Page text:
My friend Rita was also keen to visit the Spanish Riding School which claims "The Spanish Riding School in Vienna is the only institution in the world which has practiced for nearly 450 years and continues to cultivate classical equitation in the Renaissance tradition of the haute ├ęcole. The objective of classical equitation is to study the way the horse naturally moves and to cultivate the highest levels of haute ├ęcole elegance the horse is capable of through systematic training. The result creates an unparalleled harmony between rider and horse, as only Vienna's Spanish Riding School achieves". Various public performances are given but we found that these were already fully booked for days ahead. However, admission to the morning training sessions does not require pre-booking so we obtained directions from the hotel and decided that we would walk there. We threaded our way through the tangle of narrow streets approaching the Hofburg - a complex of buildings built in different periods which served the Habsburg Dynasty for over 600 years. Having passed St. Augustine's Church, we entered Josefplatz Square with its equestrian statue of Emperor Josef II. The Square is flanked by the Redouten Halls and the Grand Hall, with an entrance to the National Library.

Josefplatz Square.

We were surprised to encounter a group of the famous Lipizzaner horses being led by uniformed grooms from right to left across the street we were on, the Reitschulgasse. The horses had emerged from a courtyard on the right which was clearly the stables. Only later did I discover that the Stallburg Wing containing the stables is part of the 16th century Imperial Palace built by Emperor Ferdinand I. A few years ago, the inner courtyard was provided with a moveable roof, allowing the space to be hired out for dinners or other functions. You can read more about the Stallburg here.

The Stallburg. Note the framework over the inner courtyard to support the removeable roof. A groom will presumably be along shortly to use the equipment on the left to remove the horse droppings on the right.

St. Michael's Square was being set up for a function I didn't work out with various temporary stages and sound systems. The impressive curved facade of St. Michael's Wing on our left was built in 1888, implementing a plan originally proposed in 1726. St. Michael's Gate in this facade leads to the Imperial Silverware Collection, the Imperial Apartments and the Empress Elisabeth Museum (usually called the 'Sisi Museum'). A smaller gateway leads to the Spanish Riding School.

The facade of St. Michael's Wing.

A modern box office was rapidly issuing tickets for the morning training session which was already in progress. The training takes place in the Winter Riding School. This is a large, fairly grand rectangular building, illuminated by three large chandeliers. There is a sand-covered area at ground level for the horses and riders. All four sides are flanked by galleries at low level and high level and both sets of galleries were full. We only obtained seats because a young family insisted on giving up their seats.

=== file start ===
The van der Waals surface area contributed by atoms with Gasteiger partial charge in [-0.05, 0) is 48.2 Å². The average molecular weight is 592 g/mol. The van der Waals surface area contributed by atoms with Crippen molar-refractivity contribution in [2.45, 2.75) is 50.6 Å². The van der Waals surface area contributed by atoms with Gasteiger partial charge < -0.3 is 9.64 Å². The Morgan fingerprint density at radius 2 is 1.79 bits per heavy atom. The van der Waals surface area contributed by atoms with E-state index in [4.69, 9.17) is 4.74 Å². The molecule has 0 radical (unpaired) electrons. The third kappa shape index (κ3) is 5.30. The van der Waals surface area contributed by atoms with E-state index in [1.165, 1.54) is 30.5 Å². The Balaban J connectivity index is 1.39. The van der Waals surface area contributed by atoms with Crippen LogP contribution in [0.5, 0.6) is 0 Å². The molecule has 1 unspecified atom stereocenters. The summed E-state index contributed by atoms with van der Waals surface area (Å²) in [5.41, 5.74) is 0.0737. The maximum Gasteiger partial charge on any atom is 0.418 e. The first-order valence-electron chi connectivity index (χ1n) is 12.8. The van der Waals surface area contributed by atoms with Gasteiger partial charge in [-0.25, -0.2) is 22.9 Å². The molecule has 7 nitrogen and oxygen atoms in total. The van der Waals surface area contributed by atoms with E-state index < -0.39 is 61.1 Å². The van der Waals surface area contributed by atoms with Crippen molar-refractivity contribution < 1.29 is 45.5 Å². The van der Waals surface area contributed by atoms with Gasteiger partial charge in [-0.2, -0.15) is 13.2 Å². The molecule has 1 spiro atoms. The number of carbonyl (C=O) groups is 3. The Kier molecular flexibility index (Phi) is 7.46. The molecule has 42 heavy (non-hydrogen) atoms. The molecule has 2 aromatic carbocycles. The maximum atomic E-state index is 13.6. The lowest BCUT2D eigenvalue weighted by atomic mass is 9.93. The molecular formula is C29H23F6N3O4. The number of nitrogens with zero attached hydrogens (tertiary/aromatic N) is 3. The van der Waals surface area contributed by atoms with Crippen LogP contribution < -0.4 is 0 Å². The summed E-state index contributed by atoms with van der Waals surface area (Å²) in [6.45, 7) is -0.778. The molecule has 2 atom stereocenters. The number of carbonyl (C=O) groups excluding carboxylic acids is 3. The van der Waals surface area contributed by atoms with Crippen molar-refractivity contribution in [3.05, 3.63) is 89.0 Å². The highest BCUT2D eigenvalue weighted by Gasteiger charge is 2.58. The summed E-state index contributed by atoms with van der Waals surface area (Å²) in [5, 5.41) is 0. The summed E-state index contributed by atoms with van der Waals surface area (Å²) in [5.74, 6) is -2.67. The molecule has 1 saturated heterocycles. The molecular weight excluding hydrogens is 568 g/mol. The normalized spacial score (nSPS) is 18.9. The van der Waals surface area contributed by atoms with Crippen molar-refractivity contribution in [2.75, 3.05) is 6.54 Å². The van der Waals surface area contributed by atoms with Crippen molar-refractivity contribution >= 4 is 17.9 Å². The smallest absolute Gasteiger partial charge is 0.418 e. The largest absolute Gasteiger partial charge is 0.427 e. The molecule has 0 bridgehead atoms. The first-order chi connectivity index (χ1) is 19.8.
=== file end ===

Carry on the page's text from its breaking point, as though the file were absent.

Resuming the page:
The Winter Riding School.

Five horses were being exercised to music played over a system of loudspeakers. There were four male riders and one lady, all dressed in bicorn hats and riding coats. At the end of that training session, the horses were lined up, the riders dismounted and five grooms appeared, placed a bridle on each horse and led them back to the stables. Presently, another set of horses were brought in, the riders re-appeared and another session started. Training horses to the necessary standard takes place over a period of years. I noticed what I took to be the Riding Master watching from seats at ground level. He was similarly attired to the riders, with the addition of a greatcoat. A couple of times, he signalled to the lady rider and stood up to discuss some point with her. Later, he called over one of the male riders. Once again, the riders lined up, dismounted and grooms took the horses away. For the final period, six horses were brought in and a voice over the loudspeakers announced that the school's latest rider would be taking part. This proved to be another lady but, presumably because she is not yet deemed fully qualified, rather than wearing the bicorn hat and riding coat, she was in groom's uniform. Another training session took place, this time with six horses criss-crossing the arena at varying speeds. When this last group of horses had finished and been led back to the stables, the spectators made their way out to the cafe and souvenir shop.

Rita and I had a snack in the cafe and became involved in conversation with three middle-aged Dutch gentlemen. The one man was an arable farmer and, unprompted, he announced that he was firmly in favour of the European Union with its common currency and freedom of movement. Whilst professing fondness for the English, he felt that there was no room for 'semi-detached' members and that the UK should 'shape up or ship out'. Rita made some puchases in the well-stocked souvenir shop.

In St. Michael's Square, there were a number of the four-wheeled horse-drawn carriages which the French call 'fiacre' but in Vienna are called 'fiaker'. There's a little history on Wikipedia here. However, we decided to walk back to our hotel for a 'breather' before taking a bus tour of the city in the afternoon.

Fiaker plying for hire in St. Michael's Square.

Related posts on this website

A Weekend in Vienna (Part 1).
A Weekend in Vienna (Part 3).
A Weekend in Vienna (Part 4).
A Weekend in Vienna (Part 5).


[1] 'Imperial Vienna' by Lina Schnorr, published by H.B. Medienvertrieb GesmbH (ISBN: 978-3-9502396-9-0).
[2] 'Vienna: Art and Architecture', by various authors, published by h.f. ullmann (ISBN 978-3-8331-6006-6).

My Pictures

The albums below relate to this post:-
Ambassador Hotel, Wien.
Wien, Austria.

The collection below includes all the albums on the Vienna trip:-